We have ceded too much to the digital world when my young children cannot go to our otherwise wonderful public library without being subjected, right as they walk through the door, to the tyranny of screens and the invitation to experience the world digitally before they have developed the discipline to choose instead the quiet and enduring satisfactions of a book read to them by a kind librarian. Should screens be default and librarians boutique?
A Republic of Letters or High School Hallways and DIY Paparazzi?
To extend Eric Miller’s argument about the republic of letters, I think it is truly a loss if the cosmopolitanism of our republic of letters (I use the term ahistorically to suggest an idealized space for public debate and conversation that is open to the best argument regardless of the status of the debater) becomes completely coextensive with the world of social media. It is true that the Republic of Letters and republics of letters in a more general sense have never lived up to their ideal conceptions. They have been exclusive, they have mistaken particularity for universality, they have been populated by celebrities. It should also be noted that the ideal itself deserves challenge. However flawed, I still think the model of private letters, semi-public places, and public periodicals operating on various scales is more humane than the flattened model of social media created, monitored, and sustained by the new robber barons of Silicon Valley.
Twitter as republic of letters almost demands a celebrity-like status of its users. It would take more than a hair shirt for just about any Twitterer to use this tool without glancing too habitually at who is watching and how many are following. We are all celebrities now except that some of us must settle for DIY paparazzi. In 2005, Father Jape wrote of the quaint blog that “the better one is at it, the more subtle the vices and the greater the risk.” Twitter only exacerbates this problem by extending into the near-infinity of digital space the normal temptations we all have towards vanity, flattery, pride, cynicism, and envy. Further, the evidence of these sins is nearly impossible to extinguish and there is no earthly redemption from them. Our digital landscape is cluttered with the remnants of moral failure and dominated by people I do not trust.
Imagine how wonderful it would be if our Twitter King’s tweets were greeted with the sound of digital crickets.
I do not wish to live in Facebookistan and I certainly have no wish to spend my time in the Twitter King’s empire, or to be one of his 52.2M minions. Imagine how wonderful it would be if our Twitter King’s tweets were greeted with the sound of digital crickets rather than what is now our tired public routine: choruses of superlatives from the court evangelicals, and ritual outrage from everyone else. It is no wonder that we have a celebrity president when we have traded the republic of letters for a medium built for sophomores, as Jason Peters notes. It is the Twitter King’s turf and the Twitter Demetricator is not going to make the playing field any more level. We need to play where “another measure” is actually possible.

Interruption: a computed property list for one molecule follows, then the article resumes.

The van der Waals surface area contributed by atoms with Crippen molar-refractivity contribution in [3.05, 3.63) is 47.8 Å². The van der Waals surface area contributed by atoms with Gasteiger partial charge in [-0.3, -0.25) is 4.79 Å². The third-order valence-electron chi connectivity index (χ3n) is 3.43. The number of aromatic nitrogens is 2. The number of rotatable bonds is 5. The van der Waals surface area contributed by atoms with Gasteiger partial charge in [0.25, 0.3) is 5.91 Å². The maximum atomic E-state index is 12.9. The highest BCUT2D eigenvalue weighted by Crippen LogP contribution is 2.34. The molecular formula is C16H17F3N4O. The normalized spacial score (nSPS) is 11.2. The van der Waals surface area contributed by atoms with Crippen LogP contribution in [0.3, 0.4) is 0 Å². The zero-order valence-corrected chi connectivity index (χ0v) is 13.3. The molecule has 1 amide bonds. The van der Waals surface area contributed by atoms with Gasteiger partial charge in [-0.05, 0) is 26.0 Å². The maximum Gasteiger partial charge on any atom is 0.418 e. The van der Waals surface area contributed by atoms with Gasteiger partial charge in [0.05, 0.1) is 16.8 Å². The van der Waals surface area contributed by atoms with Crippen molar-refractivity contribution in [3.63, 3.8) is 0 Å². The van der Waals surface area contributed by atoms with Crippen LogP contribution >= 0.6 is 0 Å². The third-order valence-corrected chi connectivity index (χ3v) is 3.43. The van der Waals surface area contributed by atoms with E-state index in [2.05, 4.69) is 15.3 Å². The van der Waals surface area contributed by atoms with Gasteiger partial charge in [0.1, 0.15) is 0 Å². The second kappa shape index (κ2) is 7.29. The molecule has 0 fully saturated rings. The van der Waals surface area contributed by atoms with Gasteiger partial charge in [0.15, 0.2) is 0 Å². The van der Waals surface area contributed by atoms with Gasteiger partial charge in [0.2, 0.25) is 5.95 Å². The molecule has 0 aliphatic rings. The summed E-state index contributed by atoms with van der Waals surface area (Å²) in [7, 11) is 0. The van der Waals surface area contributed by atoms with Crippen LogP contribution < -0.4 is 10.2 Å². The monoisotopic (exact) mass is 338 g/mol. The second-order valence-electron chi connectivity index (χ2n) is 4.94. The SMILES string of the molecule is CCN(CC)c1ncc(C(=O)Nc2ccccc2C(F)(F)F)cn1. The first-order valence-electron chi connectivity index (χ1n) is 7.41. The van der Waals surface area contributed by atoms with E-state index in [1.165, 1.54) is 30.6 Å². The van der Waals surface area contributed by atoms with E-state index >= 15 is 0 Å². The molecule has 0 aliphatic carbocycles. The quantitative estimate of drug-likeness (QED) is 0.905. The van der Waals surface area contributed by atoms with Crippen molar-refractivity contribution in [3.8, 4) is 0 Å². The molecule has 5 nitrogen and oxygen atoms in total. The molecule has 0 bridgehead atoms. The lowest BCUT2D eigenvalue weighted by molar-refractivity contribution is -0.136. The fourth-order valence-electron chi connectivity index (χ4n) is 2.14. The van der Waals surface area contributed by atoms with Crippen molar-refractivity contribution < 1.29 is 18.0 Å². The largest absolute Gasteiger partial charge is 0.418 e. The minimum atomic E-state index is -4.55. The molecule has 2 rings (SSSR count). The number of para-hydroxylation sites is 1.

Though Christopher Lasch’s haunting line from The Culture of Narcissism—that Americans wish to be “envied rather than respected,” or loved, I would add—was written in 1979, our new technology has not made this situation any better. The older forms that the republic of letters took did not allow for quite this level of invasion into our private lives or the endless selling of a painstakingly handcrafted self. It allowed for some breathing room; there were still silences built into the old version. We should build practices into our lives that remind us that these silences are precious, that our memories are not reducible to our online clouds.
I tread lightly, but again I think a frank statement of this problem as I see it is worth the risk of offense: as a parent of small children myself, I would be frightfully worried about the constant temptation to use my kids as props for the narrative the medium demands of me. If I say I’m a husband, father, localist, etc., on my Twitter/Facebook mini-mission statement, my live feed better back it up: “Come on kids, get in a picture for daddy’s Twitter feed! Look grateful for the handcrafted breakfast I just served you!” The tragic confusion of means and ends lurks at the door.
The Whole Berry
Finally: Wendell Berry is one of the few great prophets of our time. He has with more restraint than any public figure of stature who I can name resisted the call to celebrity. I mentioned in my previous article his refusal to be considered for the MacArthur Fellowship. He declined to appear in Look and See, the recent documentary made in response to his work. And, of course, he cannot join any form of social media to hawk his latest without owning a computer.
Berry didn’t ask for permission from the internet to go live in Kentucky. He did it and risked his chance to write for a substantial public in doing so. I think we have good reason to take Berry at his word that if he would have disappeared from public view, he would have still considered his move back to Kentucky worth it even if, being human, he might have also fallen into bouts of envy or resentment. Did he write and publish several essays for the public that described this private decision? Did he ask the nation to observe, on occasion, his little plot of land in Kentucky? Yes, but that is much different from sending daily or even hourly missives to remind us of his continued localist existence. He trusted in the quality of his work, that if it was valuable enough to deserve a substantial audience it would get one.
To risk reducing Berry to cozy, tweetable thoughts about nebulous community, slow food, and bucolic farms is to risk losing one of our only real prophets. Prophets denounce, whisper, thunder, and lament. They rend garments and eat scrolls. They do not tweet. Let’s save this verb for the sparrows and finches, who tweet with infinitely more grace.
We cannot allow Berry’s books to be reduced to accessories that look nice next to homey knickknacks from Cracker Barrel or the latest from the Magnolia empire, however well-made the products are. We cannot risk a tame, sentimental Wendell Berry any more than we can risk becoming Wendell Berry fundamentalists who refuse to argue with him. We need the whole Berry.